A long yarn recounting the life of Irish revolutionary Roger Casement and real-life best friend Herbert Ward, the British writer and artist.
It won’t be a spoiler to note that Casement was executed for treason by the British government, having traveled to Germany during World War I to solicit help for the cause of Irish independence. Did personal motivations underlie his devotion to that cause, perhaps connected to his guarded but evident homosexuality? (“Someone was saying at dinner that you’re like Wolf Tone,” one interlocutor says. “Maybe he liked boys?”) Certainly, Murray (Tales of the New World, 2011, etc.) recounts, Casement's friendship with Ward was unusually deep; in a closing moment, Ward finds a photograph that Casement has folded in half to exclude two other figures, so that “it appeared that they had been photographed as a couple.” But there is another love at play once Ward and Casement emerge from their career-defining adventures in the wilds of Africa: Sarita Sanford, a fetching heiress savvy enough to know that taking up with Ward is a fiscal risk that will pay off in “a loss of innocence”—to which she appends the dismissive thought, “How romantic.” Though the novel is populated with other characters, the essence of the story is the triangle formed by Sanford, Ward, and Casement; of the three, Sanford is the most interesting. Murray casts inevitable tragedy (“She feels a grip—a chill—and wonders why of all things she’s feeling this: the pull of grief”), but while she has a good eye for character, some of the energy of the story melts away in pointless chatter. The storyline could stand some tightening, too, though it resolves nicely.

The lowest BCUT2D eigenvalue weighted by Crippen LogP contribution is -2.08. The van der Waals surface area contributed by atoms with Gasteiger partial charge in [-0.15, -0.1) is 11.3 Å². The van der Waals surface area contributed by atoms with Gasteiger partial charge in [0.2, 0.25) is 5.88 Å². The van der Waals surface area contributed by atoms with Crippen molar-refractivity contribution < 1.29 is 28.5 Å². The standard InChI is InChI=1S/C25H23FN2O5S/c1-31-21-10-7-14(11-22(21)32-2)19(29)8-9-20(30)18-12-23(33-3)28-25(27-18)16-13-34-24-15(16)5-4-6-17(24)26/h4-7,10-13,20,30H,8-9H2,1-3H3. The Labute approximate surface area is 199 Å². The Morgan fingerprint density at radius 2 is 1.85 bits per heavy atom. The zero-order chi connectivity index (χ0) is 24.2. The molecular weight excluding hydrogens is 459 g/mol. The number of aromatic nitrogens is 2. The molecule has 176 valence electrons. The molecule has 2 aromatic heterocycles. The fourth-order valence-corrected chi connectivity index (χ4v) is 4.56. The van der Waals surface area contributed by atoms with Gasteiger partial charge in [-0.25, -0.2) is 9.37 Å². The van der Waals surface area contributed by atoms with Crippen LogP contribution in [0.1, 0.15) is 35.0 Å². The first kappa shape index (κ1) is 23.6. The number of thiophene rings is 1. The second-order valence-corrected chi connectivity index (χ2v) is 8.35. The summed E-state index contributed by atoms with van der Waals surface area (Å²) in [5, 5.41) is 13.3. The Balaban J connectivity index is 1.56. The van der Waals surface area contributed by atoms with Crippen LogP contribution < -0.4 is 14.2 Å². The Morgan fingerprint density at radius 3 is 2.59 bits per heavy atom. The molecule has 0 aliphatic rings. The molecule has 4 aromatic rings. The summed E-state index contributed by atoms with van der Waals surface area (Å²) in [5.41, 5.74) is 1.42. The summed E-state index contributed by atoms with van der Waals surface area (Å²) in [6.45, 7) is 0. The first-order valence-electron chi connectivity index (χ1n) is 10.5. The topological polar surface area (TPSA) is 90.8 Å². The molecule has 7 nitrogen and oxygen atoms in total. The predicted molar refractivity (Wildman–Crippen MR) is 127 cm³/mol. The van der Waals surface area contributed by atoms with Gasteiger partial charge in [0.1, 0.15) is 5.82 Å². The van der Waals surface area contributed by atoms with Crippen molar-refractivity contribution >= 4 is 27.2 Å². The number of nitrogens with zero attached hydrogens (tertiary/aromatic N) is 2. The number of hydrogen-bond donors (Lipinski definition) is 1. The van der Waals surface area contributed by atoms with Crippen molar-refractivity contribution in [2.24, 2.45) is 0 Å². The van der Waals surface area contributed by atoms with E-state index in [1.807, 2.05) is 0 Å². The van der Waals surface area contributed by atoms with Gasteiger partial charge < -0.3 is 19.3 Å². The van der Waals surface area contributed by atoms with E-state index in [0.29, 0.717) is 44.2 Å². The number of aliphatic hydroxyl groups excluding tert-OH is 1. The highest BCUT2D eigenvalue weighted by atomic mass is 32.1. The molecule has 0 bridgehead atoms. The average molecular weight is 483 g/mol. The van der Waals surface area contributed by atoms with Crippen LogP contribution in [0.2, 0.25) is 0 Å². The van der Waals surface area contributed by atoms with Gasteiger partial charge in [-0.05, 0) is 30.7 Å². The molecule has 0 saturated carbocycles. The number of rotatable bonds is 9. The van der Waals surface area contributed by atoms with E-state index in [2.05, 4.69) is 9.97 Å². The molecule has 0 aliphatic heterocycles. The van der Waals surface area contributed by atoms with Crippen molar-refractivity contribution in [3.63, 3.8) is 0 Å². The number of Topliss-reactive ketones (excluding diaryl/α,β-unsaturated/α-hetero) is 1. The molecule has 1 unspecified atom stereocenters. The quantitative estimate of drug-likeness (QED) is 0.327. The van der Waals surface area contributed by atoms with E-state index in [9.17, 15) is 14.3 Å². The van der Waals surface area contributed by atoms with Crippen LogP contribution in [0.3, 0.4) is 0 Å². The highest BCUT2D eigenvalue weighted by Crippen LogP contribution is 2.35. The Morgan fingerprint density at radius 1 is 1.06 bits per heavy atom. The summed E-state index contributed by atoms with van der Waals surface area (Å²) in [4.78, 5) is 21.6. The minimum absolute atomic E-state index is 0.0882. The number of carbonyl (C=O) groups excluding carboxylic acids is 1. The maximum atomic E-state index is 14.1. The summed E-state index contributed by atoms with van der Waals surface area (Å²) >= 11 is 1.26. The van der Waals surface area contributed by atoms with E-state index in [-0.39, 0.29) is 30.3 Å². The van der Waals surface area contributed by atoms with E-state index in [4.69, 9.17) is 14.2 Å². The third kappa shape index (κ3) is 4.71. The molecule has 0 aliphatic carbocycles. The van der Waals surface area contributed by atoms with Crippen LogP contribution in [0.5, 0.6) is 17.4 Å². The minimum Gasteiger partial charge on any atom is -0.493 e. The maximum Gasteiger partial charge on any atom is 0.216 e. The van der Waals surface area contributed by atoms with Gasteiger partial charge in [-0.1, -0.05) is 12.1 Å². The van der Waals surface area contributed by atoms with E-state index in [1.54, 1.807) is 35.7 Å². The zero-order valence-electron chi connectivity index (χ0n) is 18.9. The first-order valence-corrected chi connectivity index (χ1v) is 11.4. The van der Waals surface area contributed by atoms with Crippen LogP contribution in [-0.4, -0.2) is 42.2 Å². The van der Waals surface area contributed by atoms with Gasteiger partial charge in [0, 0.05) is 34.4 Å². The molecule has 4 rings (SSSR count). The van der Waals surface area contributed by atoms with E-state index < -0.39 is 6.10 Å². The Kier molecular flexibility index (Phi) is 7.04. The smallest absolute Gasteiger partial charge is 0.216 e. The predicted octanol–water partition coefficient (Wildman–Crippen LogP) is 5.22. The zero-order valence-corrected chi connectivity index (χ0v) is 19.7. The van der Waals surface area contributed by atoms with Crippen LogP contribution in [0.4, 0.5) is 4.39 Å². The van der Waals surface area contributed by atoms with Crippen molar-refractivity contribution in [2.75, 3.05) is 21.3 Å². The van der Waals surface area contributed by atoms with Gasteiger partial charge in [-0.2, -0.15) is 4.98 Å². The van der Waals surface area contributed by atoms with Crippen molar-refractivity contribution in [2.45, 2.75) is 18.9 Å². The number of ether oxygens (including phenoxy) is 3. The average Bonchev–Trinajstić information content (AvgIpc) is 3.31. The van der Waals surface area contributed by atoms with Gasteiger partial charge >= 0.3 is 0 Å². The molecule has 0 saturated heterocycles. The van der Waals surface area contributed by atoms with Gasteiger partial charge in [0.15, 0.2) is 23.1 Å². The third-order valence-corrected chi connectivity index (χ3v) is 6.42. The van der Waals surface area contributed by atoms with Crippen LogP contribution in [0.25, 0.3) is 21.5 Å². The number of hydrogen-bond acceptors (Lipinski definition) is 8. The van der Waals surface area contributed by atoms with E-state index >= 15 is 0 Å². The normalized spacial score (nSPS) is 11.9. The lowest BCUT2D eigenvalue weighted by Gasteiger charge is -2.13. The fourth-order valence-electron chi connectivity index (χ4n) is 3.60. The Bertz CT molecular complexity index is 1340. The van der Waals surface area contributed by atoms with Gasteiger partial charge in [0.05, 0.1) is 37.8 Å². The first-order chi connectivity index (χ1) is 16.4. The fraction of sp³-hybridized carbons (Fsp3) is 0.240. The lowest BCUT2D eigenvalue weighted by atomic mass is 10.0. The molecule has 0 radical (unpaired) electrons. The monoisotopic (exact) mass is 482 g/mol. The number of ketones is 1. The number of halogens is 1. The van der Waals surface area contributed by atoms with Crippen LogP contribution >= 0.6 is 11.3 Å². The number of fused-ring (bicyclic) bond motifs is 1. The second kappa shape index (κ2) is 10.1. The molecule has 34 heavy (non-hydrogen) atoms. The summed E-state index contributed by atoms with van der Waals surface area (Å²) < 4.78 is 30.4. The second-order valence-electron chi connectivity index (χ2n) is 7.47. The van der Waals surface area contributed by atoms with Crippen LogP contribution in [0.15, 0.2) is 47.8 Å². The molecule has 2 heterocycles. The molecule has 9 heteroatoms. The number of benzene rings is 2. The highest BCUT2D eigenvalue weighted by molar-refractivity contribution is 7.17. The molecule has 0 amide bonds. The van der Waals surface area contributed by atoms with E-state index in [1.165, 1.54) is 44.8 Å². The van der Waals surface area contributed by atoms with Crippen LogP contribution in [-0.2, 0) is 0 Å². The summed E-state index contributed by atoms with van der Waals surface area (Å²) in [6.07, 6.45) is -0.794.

Not at all bad, but given that Mario Vargas Llosa covered much of the same ground in his superior 2010 novel, The Dream of the Celt, Murray’s version of the Casement story seems superfluous.